This article is a student op-ed piece from Professor Kim Wehle’s spring 2020 course “Advanced Constitutional Law: Democracy at Risk.” The Legislation and Policy Brief allowed the students to publish their writing on the blog if they wished. The blog pieces were edited by the Legislation and Policy Brief for grammatical and technical errors only, and they appear as they were written by the authors in April of 2020.
Student Author: Julio A. Sanchez
Territories of the United States have always held a strange place in the laws of the nation. Despite being a U.S. citizen and holding a U.S. passport, had I remained on the island of Puerto Rico, I could not vote for a president that could draft me to war. In many ways, territories act like States and are treated like States but are otherwise distinct. Unlike those gained through westward expansion, the territories of Guam, Puerto Rico, Philippines, and the U.S. Virgin Islands were not put on the same track for statehood. Instead, they have been treated as “other” and left in the periphery of the United States.
The strange place held by the territories was not mandated by Congress, but rather it was created by the Supreme Court after the Spanish American war. In what’s known as the “Insular Cases,” the U.S. Supreme Court in a series of cases laid out how the territories were to be treated. The cases created the new designation of unincorporated territories and gave Congress plenary powers over them. Additionally, it gave Congress the power to determine which parts of the Constitution applied in the unincorporated territories. Much of the Courts reasoning can be summed up in Downes v. Bidwell, in which the Court stated that “if those possessions are inhabited by alien races, differing from us in religion, customs, laws, methods of taxation and modes of thought, the administration of government and justice according to Anglo-Saxon principles may for a time be impossible.” In this case, the Court made a distinction between people of Anglo-Saxon descent and those of Spanish and Filipino descent, determining that the newly conquered people were incapable of applying or even understanding the Anglo-Saxon principles of the U.S.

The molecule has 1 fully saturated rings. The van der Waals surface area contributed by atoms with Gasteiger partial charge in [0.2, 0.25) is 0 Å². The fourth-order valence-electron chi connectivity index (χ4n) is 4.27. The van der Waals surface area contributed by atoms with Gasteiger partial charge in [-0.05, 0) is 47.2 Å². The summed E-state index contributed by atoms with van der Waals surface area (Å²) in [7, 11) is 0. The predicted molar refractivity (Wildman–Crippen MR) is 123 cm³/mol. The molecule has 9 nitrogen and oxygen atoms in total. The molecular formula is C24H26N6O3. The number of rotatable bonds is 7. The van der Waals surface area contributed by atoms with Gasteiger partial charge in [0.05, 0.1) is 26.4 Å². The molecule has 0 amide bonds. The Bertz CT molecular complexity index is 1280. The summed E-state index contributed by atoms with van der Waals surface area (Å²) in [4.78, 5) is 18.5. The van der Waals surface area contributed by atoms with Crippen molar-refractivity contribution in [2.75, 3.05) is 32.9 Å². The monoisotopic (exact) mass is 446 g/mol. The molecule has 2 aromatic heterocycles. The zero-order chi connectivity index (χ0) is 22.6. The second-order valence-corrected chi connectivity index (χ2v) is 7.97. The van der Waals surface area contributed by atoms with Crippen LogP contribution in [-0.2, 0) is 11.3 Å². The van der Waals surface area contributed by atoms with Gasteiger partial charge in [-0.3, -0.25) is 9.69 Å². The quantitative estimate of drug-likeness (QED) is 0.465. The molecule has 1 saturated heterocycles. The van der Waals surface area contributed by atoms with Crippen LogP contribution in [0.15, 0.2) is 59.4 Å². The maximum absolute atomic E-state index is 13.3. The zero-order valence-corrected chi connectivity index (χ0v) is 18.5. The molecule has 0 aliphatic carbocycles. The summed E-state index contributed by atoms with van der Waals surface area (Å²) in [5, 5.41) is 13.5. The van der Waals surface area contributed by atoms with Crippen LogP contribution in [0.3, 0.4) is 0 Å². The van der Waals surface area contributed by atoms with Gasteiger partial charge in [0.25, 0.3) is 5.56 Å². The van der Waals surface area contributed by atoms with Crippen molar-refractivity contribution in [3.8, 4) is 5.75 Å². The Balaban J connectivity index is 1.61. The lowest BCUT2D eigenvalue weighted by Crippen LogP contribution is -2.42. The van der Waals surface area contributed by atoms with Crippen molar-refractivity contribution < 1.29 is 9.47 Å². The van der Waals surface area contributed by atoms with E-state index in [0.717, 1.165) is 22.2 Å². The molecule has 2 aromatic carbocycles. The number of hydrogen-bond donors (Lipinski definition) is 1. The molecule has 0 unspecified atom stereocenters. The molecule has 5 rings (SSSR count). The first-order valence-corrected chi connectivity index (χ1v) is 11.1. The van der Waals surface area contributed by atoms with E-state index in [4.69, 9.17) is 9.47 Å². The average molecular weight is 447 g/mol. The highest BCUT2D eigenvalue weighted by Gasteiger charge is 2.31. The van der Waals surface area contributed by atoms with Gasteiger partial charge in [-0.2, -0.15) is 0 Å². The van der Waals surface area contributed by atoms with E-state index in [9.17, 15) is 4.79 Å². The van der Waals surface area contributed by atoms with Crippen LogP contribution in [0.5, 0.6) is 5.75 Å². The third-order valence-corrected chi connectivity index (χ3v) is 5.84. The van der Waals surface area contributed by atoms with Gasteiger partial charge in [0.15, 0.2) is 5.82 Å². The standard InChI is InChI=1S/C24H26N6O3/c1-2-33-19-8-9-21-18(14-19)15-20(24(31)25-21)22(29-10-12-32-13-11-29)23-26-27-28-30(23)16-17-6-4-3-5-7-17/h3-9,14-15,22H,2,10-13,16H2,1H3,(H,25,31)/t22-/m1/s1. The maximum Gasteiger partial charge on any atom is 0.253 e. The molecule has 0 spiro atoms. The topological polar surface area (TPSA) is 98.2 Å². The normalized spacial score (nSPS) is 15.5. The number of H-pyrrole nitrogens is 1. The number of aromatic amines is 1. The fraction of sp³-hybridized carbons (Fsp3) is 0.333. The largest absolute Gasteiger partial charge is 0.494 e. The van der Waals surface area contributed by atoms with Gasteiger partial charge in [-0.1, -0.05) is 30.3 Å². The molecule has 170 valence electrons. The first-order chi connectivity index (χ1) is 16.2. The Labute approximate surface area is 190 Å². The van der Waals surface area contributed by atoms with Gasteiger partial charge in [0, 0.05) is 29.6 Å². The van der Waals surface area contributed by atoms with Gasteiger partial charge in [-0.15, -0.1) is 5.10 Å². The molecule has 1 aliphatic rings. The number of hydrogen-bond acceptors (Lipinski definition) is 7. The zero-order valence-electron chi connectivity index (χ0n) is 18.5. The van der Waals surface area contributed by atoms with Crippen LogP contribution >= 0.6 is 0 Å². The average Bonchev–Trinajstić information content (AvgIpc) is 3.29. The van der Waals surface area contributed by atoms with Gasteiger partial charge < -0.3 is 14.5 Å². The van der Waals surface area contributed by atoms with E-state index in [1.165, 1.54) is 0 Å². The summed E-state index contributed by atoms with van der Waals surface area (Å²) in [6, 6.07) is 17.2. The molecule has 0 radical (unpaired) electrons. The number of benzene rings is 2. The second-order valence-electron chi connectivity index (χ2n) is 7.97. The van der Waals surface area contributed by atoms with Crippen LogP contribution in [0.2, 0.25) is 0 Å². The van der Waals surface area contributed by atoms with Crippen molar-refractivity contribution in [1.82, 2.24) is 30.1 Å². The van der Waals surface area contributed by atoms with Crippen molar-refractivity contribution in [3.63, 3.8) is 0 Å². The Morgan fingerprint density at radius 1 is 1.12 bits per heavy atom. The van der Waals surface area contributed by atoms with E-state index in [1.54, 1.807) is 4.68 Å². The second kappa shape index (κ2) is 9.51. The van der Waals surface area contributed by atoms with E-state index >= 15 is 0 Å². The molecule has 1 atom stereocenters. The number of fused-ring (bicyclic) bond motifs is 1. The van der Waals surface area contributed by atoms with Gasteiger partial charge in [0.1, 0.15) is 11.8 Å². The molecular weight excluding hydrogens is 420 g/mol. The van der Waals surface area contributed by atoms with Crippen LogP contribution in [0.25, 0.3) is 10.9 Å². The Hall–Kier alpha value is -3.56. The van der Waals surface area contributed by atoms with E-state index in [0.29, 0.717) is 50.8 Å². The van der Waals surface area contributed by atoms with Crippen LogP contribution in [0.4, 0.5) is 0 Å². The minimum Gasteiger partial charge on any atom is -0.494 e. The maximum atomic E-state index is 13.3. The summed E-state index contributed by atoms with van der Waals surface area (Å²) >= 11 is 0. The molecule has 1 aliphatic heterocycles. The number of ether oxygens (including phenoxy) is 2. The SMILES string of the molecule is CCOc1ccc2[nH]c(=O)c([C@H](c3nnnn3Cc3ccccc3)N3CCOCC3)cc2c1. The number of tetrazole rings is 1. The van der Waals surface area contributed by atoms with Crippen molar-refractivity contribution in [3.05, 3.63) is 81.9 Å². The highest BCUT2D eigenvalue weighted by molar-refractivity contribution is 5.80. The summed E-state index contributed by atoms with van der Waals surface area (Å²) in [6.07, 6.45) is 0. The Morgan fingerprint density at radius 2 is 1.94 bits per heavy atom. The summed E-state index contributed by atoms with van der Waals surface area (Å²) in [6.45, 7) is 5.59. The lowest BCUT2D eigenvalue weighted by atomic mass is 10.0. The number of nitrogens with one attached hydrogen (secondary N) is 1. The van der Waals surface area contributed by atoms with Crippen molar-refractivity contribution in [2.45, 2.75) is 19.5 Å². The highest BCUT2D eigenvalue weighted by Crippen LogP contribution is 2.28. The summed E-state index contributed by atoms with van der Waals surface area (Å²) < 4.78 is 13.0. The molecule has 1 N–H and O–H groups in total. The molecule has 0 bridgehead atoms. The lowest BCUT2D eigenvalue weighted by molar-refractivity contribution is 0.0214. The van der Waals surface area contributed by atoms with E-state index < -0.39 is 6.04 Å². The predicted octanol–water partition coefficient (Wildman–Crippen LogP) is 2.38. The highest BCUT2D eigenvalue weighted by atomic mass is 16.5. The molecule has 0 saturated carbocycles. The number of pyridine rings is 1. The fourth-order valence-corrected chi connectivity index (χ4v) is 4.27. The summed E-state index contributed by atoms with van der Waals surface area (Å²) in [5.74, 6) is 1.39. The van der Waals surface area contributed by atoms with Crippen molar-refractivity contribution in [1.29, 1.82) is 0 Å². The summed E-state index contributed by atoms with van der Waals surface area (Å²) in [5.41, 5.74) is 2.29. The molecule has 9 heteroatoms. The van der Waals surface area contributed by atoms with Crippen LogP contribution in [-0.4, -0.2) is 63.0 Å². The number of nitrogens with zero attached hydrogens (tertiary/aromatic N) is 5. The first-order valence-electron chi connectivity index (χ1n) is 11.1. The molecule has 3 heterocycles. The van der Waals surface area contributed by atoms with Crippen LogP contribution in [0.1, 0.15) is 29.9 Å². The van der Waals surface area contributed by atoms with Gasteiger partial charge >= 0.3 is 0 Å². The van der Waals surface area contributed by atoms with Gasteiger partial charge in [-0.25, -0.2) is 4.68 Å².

For the most part, it is now understood that the Constitution applies in the unincorporated territories through legislation passed by Congress. However, the Insular cases have never been overruled. This leaves a tremendous amount of power in the hands of Congress to dramatically shape the laws and status of the U.S. citizens living in the territories.
The most recent exercise of this power was the passing of PROMESA by Congress which established a financial control board in Puerto Rico. The board has the power to overrule the democratically-elected government by restricting their budgets. While I do agree that Puerto Rico’s financial situation is in disarray, that is no excuse for Congress to overrule the government of Puerto Rico. The course of action taken by Congress feels very similar to the paternalistic reasoning present in many of the Insular Cases.
Pending in the Supreme Court now is the case Aurelius Investments, LLC v. Commonwealth of Puerto Rico. A group of investors, who were afraid that the financial control board restructuring the island debt would result in losses for them, sued on a theory that PROMESA violated the Appointments Clause of the Constitution. The case was also consolidated with a challenge to the financial control board by the Union of Electric Workers (UTIER) and the Puerto Rican Electric Power Authority.
While on appeal in the First Circuit, the case danced around the question raised by the Insular cases. Yet the First Circuit seemed determined to avoid this aspect of the case, instead stating that the issue relating to the PROMESA board members could simply be answered by focusing on the Appointments Clause and sidestepping UTIER’s argument involving the Insular Cases. This view was also adopted by Chief Justice Roberts during oral arguments.
While the Appointments Clause question does have merit as it relates to PROMESA, it should not be a convenient excuse to once again evade the frankly flawed rational of the Insular Cases which allows for programs like PROMESA to exist. Ignoring this aspect of the case completely bypasses the fundamental problem of PROMESA. Like the representative of UTIER stated, the judicially made doctrine of territorial incorporation made it such that the plaintiff would have fewer rights upon her return to Puerto Rico than had she stayed in the U.S.
The only reason to retain the Insular Cases is to avoid the difficult question of what it would actually entail to properly incorporate the outlying territories. This would mean that the U.S. could no longer ignore attempts in the territories to seek a different relationship with the mainland. Additionally, it provides a convenient backdoor for treating the unincorporated territories as something different than the mainland U.S. This prejudice is already reflected in the amount of money the territories receive for social programs and in laws limiting how territories conduct their commerce through the Jones Act which drives up the prices of goods on the island by requiring shipping to be conducted exclusively on American ships.
The Insular Cases are at the heart of Aurelius and should not be ignored. That Congress can just pass legislation providing for a board that can overrule of a democratically elected people is a serious issue that deserves serious attention. The Supreme Court should take the opportunity to overrule the Insular Cases which, through their very logic, treat U.S. citizens differently if they reside in a territory.